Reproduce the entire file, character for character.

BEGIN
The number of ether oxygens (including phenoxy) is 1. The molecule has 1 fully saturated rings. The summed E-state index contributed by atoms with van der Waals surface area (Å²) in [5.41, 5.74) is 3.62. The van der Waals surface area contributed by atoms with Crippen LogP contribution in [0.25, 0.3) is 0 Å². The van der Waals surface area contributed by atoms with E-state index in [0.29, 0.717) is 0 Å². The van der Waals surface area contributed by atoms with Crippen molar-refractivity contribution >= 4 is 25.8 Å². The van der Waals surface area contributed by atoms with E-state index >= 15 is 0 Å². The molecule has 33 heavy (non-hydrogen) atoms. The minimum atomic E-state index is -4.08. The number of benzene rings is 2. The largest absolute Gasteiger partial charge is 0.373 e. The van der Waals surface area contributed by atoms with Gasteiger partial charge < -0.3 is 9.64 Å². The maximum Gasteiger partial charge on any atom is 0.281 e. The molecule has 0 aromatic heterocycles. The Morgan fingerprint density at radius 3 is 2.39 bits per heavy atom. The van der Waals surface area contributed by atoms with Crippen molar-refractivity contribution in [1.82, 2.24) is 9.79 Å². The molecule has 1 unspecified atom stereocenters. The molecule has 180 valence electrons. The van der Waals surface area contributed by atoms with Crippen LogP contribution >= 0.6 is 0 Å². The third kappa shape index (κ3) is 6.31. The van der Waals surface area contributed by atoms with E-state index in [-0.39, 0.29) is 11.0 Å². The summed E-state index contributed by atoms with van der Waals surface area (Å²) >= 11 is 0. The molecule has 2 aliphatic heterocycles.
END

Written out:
The number of ether oxygens (including phenoxy) is 1. The molecule has 1 fully saturated rings. The summed E-state index contributed by atoms with van der Waals surface area (Å²) in [5.41, 5.74) is 3.62. The van der Waals surface area contributed by atoms with Crippen LogP contribution in [0.25, 0.3) is 0 Å². The van der Waals surface area contributed by atoms with E-state index in [0.29, 0.717) is 0 Å². The van der Waals surface area contributed by atoms with Crippen molar-refractivity contribution >= 4 is 25.8 Å². The van der Waals surface area contributed by atoms with E-state index >= 15 is 0 Å². The molecule has 33 heavy (non-hydrogen) atoms. The minimum atomic E-state index is -4.08. The number of benzene rings is 2. The largest absolute Gasteiger partial charge is 0.373 e. The van der Waals surface area contributed by atoms with Gasteiger partial charge < -0.3 is 9.64 Å². The maximum Gasteiger partial charge on any atom is 0.281 e. The molecule has 0 aromatic heterocycles. The Morgan fingerprint density at radius 3 is 2.39 bits per heavy atom. The van der Waals surface area contributed by atoms with Crippen molar-refractivity contribution in [1.82, 2.24) is 9.79 Å². The molecule has 1 unspecified atom stereocenters. The molecule has 180 valence electrons. The van der Waals surface area contributed by atoms with Crippen LogP contribution >= 0.6 is 0 Å². The third kappa shape index (κ3) is 6.31. The van der Waals surface area contributed by atoms with E-state index in [-0.39, 0.29) is 11.0 Å². The summed E-state index contributed by atoms with van der Waals surface area (Å²) >= 11 is 0. The molecule has 2 aliphatic heterocycles.